Nadine Strossen has written, lectured, and practiced extensively in the areas of constitutional law, civil liberties, and international human rights. From 1991 through 2008 she served as president of the American Civil Liberties Union, the first woman to head the nation’s largest and oldest civil liberties organization. Professor Strossen retains leadership positions with the ACLU as a member of its National Advisory Council and Co-Chair of its Campaign for the Future.
The National Law Journal has twice named Professor Strossen one of “The 100 Most Influential Lawyers in America.” In 1996, Working Woman Magazine listed her among the “350 Women Who Changed the World 1976–1996.” In 1997, Upside Magazine included her in the “Elite 100: 100 Executives Leading The Digital Revolution.” In 1998, Vanity Fair Magazine included Professor Strossen in “America’s 200 Most Influential Women.” In 1999, Ladies’ Home Journal included her in “America’s 100 Most Important Women.” In 2005, Professor Strossen was honored by the University of Tulsa College of Law and the Tulsa Law Review, which made her scholarly work the subject of their Fifth Annual Legal Scholarship Symposium titled “Nadine Strossen: Scholar as Activist.”
Professor Strossen’s writings have been published in many scholarly and general interest publications (more than 250 published works). Her book, Defending Pornography: Free Speech, Sex, and the Fight for Women’s Rights (Scribner, 1995), was named by The New York Times as a “Notable Book” of 1995 and was republished in 2000 by NYU Press, with a new introduction by the author. Her coauthored book, Speaking of Race, Speaking of Sex: Hate Speech, Civil Rights, and Civil Liberties (NYU Press, 1995), was named an “outstanding book” by the Gustavus Myers Center for the Study of Human Rights in North America.
Professor Strossen graduated Phi Beta Kappa from Harvard College (1972) and magna cum laude from Harvard Law School (1975), where she was an editor of the Harvard Law Review. Before becoming a law professor, she practiced law for nine years in Minneapolis (her hometown) and New York City.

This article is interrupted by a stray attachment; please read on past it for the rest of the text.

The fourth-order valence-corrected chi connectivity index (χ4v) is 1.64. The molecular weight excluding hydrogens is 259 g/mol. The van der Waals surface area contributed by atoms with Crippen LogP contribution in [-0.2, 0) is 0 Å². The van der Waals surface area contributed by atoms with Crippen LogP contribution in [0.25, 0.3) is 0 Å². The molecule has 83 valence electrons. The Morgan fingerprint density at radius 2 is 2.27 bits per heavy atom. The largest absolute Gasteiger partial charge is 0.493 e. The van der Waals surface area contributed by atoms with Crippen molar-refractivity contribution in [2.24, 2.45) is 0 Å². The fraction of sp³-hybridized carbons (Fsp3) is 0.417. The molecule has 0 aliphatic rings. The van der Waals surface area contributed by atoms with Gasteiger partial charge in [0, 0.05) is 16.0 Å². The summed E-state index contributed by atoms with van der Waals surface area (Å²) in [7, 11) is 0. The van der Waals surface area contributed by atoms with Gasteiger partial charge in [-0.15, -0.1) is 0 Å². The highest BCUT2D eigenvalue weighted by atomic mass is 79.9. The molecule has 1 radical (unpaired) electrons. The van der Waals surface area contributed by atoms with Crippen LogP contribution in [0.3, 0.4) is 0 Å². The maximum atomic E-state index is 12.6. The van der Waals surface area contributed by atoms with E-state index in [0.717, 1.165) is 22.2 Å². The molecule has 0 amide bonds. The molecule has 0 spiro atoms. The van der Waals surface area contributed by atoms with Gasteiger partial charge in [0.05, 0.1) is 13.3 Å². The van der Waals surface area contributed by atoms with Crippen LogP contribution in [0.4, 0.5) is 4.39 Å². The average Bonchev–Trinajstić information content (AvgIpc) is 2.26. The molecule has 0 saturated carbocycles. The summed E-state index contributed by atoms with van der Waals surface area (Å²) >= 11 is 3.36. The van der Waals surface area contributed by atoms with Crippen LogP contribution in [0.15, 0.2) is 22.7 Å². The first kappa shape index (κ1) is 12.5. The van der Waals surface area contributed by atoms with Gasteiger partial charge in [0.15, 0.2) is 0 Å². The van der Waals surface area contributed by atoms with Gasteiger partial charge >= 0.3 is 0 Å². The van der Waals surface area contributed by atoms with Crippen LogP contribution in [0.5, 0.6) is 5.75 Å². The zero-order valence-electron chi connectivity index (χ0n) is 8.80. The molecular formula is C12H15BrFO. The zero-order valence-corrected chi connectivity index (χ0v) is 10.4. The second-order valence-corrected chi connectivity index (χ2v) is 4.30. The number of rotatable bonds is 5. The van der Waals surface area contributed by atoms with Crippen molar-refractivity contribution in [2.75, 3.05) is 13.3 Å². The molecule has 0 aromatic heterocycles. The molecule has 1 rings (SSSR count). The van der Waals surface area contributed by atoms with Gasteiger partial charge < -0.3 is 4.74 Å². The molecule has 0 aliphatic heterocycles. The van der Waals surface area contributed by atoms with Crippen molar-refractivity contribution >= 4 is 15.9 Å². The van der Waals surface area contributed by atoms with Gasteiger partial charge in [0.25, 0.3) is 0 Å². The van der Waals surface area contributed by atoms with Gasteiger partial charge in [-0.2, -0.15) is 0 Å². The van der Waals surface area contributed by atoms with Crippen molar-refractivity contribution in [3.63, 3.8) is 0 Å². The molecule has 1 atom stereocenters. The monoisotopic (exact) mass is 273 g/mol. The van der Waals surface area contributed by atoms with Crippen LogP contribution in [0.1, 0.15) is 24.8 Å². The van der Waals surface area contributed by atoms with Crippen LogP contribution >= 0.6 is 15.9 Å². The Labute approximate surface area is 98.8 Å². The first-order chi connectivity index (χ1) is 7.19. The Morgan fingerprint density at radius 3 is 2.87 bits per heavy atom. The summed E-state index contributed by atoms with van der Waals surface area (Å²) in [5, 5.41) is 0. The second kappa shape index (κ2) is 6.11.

Question: Is privacy a 20th-century concern?
Nadine Strossen: I don’t know exactly what he means by that even though I have read his writing and I have debated him, but if he is saying that it doesn’t exist as a constitutional right, it shouldn't exist as a constitutional right, it doesn’t exist as a technological reality, I disagree with any or all of those propositions. I would go back to a judge that I admire even more than I admire Judge Posner, namely Louis Brandeis in a famous case in the early 20th century who said and he said it far more eloquently than my paraphrase, but basically that privacy is the greatest right…the one that is most valued by people and he had this very encompassing concept of privacy, which I share and it is…but he summed it up very succinctly when he said "the right to be let alone" and I think that is really a nice way of summarizing pretty much all of civil liberties and human rights, which is that you as an individual have the right to self determination and autonomy free of intrusion by the government or for that matter by private sector, interlopers, free of intrusion in any way, whether it is intrusion in watching you, whether it is intrusion in listening to you, monitoring you, whether it is intrusion in interfering with your ability to make private decisions for yourself and they are all interrelated and I think it is no coincidence that George Orwell's 1984, which I re-read every few years and it really stands the test of time and it is one of those books that takes on new and enhanced meaning every few years that I read it in light of what has happened since the last time I read it. If people who haven’t read it recently might not remember this, it is not that the government is engaging in torture or abuse or kangaroo court military commissions or some of the dramatic violations we are seeing now, the damage is done simply by the omnipresence of Big Brother and the notice that Big Brother is watching you. That is doesn’t cause killings, it doesn’t cause even the physical or psychological damage of torture, but it is the dehumanization, the loss of individual dignity when you know that you are never going to get beyond the government's radar screen and that has a chilling impact on how you conduct your life. You know what you read, what you see, whom you see, whom your relationship, so I couldn't disagree with him more.
Recorded On: 2/14/08